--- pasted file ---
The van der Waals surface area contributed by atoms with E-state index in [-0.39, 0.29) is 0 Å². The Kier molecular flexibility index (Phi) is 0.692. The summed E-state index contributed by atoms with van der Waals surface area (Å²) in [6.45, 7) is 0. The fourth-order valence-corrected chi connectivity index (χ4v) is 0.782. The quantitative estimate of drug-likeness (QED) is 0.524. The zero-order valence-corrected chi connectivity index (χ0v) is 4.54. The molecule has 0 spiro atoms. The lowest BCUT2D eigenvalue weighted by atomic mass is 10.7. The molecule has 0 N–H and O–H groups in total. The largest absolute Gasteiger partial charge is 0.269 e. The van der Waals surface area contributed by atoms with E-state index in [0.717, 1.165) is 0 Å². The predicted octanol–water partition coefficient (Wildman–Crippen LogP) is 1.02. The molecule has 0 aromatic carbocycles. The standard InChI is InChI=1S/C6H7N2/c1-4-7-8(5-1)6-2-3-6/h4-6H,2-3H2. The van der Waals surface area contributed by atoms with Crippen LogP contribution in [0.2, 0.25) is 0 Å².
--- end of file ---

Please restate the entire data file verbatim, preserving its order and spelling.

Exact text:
The van der Waals surface area contributed by atoms with E-state index in [-0.39, 0.29) is 0 Å². The Kier molecular flexibility index (Phi) is 0.692. The summed E-state index contributed by atoms with van der Waals surface area (Å²) in [6.45, 7) is 0. The fourth-order valence-corrected chi connectivity index (χ4v) is 0.782. The quantitative estimate of drug-likeness (QED) is 0.524. The zero-order valence-corrected chi connectivity index (χ0v) is 4.54. The molecule has 0 spiro atoms. The lowest BCUT2D eigenvalue weighted by atomic mass is 10.7. The molecule has 0 N–H and O–H groups in total. The largest absolute Gasteiger partial charge is 0.269 e. The van der Waals surface area contributed by atoms with E-state index in [0.717, 1.165) is 0 Å². The predicted octanol–water partition coefficient (Wildman–Crippen LogP) is 1.02. The molecule has 0 aromatic carbocycles. The standard InChI is InChI=1S/C6H7N2/c1-4-7-8(5-1)6-2-3-6/h4-6H,2-3H2. The van der Waals surface area contributed by atoms with Crippen LogP contribution in [0.2, 0.25) is 0 Å².